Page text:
In their own interest

Author: | Published: 1 Nov 2007

The best execution provisions of the Markets in Financial Instruments Directive (Mifid) are a key component to one of its prime policy objectives of investor protection. They are intended to promote market efficiency and afford individual investors protection in execution quality. They have also been the subject of more debate than any other of the Directive's 73 articles. The levels of industry engagement and lobbying on this topic, at both a national and a European level, testify to its importance in the client relationship. So what exactly was all the fuss about?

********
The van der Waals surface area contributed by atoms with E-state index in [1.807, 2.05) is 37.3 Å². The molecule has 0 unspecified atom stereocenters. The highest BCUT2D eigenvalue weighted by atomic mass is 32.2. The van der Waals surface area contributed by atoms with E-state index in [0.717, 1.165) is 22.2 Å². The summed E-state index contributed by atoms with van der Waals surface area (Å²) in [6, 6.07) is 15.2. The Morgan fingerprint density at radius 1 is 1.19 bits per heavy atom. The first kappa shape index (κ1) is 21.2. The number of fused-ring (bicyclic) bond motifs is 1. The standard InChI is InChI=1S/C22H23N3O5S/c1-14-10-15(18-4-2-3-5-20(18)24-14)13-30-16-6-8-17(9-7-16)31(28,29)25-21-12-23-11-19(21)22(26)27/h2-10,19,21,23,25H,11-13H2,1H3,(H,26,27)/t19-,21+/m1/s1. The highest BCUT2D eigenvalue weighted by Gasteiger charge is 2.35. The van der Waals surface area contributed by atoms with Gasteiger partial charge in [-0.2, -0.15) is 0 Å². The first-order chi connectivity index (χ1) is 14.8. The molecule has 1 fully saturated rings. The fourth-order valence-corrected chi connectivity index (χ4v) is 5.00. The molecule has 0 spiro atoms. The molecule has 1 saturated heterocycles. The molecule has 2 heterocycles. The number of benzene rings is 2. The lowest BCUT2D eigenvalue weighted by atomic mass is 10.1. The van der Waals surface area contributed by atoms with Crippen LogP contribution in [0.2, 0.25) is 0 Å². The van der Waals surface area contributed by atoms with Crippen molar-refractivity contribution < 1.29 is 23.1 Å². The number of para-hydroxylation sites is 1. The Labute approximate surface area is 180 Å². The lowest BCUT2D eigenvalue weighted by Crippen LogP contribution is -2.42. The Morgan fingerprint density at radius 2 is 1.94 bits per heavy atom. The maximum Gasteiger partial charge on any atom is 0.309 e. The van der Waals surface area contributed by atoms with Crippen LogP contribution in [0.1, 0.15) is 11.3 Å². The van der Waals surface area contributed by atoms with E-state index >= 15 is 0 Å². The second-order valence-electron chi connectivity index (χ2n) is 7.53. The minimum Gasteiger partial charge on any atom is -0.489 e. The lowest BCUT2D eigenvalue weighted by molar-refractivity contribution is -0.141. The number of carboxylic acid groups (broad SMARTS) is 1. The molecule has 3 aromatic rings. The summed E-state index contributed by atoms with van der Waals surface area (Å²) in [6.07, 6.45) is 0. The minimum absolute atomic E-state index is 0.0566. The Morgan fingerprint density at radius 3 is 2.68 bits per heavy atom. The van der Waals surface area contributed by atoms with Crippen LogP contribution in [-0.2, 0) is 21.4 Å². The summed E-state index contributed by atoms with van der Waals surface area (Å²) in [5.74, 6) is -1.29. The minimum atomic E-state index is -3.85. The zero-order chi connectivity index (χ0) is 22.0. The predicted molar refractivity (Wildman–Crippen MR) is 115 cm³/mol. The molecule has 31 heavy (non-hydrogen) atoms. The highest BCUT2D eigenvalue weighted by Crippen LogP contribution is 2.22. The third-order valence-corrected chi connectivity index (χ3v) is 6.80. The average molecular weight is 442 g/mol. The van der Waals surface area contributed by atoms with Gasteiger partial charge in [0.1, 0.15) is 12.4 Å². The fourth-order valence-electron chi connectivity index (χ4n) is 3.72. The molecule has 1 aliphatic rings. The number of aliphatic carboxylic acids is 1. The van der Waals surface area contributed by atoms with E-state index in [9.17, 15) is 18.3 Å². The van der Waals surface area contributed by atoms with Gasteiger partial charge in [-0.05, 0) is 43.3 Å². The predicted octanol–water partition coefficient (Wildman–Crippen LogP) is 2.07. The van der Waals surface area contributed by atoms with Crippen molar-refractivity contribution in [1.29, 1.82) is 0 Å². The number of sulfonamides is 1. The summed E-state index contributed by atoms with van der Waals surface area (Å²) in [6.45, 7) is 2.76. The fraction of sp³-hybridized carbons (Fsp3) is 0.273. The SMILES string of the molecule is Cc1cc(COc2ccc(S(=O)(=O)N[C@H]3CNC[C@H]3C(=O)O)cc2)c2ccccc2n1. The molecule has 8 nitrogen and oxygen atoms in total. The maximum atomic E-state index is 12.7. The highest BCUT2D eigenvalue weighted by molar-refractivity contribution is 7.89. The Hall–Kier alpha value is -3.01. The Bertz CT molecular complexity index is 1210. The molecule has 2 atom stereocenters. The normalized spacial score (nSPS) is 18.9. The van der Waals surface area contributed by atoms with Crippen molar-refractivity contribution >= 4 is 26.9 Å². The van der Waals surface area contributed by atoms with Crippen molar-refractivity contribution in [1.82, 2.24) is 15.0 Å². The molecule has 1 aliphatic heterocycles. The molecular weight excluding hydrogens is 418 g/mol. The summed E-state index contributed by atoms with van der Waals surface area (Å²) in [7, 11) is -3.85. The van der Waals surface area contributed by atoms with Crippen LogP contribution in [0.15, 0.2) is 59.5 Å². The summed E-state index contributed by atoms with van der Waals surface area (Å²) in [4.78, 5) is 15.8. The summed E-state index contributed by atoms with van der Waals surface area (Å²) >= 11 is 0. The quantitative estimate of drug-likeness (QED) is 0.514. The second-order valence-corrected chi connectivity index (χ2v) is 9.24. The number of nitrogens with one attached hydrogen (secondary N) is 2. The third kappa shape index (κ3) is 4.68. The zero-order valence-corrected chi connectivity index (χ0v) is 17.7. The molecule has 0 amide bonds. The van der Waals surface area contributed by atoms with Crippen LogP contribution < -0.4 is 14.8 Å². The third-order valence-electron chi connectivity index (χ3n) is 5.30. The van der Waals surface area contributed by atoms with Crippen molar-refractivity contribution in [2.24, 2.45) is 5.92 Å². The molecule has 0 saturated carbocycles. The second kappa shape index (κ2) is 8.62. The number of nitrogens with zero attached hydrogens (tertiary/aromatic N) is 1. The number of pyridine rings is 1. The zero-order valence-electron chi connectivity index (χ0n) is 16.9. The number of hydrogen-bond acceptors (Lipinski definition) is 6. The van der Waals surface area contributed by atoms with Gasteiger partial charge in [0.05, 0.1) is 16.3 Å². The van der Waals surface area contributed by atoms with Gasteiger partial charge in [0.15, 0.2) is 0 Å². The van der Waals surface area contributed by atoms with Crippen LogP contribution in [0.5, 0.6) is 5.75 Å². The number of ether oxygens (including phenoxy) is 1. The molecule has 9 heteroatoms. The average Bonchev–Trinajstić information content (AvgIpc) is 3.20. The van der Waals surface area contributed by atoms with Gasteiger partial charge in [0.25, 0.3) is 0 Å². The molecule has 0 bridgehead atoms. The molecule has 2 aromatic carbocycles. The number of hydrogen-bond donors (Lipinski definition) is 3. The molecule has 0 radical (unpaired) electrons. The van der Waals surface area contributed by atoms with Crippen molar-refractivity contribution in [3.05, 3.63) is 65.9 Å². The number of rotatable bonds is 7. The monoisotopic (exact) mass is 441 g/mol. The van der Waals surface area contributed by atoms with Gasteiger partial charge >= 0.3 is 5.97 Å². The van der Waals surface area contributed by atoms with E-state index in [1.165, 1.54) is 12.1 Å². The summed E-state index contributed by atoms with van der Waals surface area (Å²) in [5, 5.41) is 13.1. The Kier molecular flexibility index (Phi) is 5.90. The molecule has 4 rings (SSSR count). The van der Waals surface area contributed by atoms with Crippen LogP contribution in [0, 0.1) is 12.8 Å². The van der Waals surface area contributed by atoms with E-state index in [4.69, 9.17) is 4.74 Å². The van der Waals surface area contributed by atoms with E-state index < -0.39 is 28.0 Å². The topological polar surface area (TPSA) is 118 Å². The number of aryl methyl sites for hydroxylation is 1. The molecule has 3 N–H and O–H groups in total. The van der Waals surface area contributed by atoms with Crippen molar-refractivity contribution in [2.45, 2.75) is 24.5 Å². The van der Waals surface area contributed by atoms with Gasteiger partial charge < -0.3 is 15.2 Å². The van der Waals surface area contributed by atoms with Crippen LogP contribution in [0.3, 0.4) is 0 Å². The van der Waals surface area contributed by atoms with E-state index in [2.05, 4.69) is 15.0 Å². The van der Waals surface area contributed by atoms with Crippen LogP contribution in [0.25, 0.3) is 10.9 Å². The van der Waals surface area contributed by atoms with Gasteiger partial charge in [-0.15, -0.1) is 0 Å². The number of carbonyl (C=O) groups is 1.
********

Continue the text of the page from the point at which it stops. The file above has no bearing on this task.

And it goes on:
Article 21 of Mifid states:

"Investment firms must take all reasonable steps to obtain, when executing orders, the best possible results for their clients taking into account price, costs, speed, likelihood of execution and settlement, size, nature or any other consideration relevant to the execution of the order. Nevertheless, whenever there is a specific instruction from the client...